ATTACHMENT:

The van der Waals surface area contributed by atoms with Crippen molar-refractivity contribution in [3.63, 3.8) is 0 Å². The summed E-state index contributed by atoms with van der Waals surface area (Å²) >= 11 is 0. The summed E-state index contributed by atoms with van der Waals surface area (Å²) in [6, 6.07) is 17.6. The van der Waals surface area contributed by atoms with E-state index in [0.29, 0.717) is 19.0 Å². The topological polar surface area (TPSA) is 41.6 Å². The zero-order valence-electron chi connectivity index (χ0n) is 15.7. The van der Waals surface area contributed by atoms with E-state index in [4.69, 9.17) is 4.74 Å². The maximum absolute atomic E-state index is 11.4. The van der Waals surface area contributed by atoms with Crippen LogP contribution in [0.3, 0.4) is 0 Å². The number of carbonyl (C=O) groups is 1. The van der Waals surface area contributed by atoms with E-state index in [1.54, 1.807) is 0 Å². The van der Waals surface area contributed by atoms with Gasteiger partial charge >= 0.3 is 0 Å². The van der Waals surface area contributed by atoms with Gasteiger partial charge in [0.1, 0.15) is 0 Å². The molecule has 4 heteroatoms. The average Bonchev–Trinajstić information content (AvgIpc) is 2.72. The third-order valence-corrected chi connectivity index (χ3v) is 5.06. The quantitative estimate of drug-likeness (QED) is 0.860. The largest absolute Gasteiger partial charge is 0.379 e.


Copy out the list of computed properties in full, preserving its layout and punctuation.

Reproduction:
The van der Waals surface area contributed by atoms with Crippen molar-refractivity contribution in [3.63, 3.8) is 0 Å². The summed E-state index contributed by atoms with van der Waals surface area (Å²) >= 11 is 0. The summed E-state index contributed by atoms with van der Waals surface area (Å²) in [6, 6.07) is 17.6. The van der Waals surface area contributed by atoms with E-state index in [0.29, 0.717) is 19.0 Å². The topological polar surface area (TPSA) is 41.6 Å². The zero-order valence-electron chi connectivity index (χ0n) is 15.7. The van der Waals surface area contributed by atoms with E-state index in [4.69, 9.17) is 4.74 Å². The maximum absolute atomic E-state index is 11.4. The van der Waals surface area contributed by atoms with Crippen LogP contribution in [0.3, 0.4) is 0 Å². The number of carbonyl (C=O) groups is 1. The van der Waals surface area contributed by atoms with E-state index in [1.54, 1.807) is 0 Å². The van der Waals surface area contributed by atoms with Gasteiger partial charge >= 0.3 is 0 Å². The van der Waals surface area contributed by atoms with Gasteiger partial charge in [0.1, 0.15) is 0 Å². The molecule has 4 heteroatoms. The average Bonchev–Trinajstić information content (AvgIpc) is 2.72. The third-order valence-corrected chi connectivity index (χ3v) is 5.06. The quantitative estimate of drug-likeness (QED) is 0.860. The largest absolute Gasteiger partial charge is 0.379 e.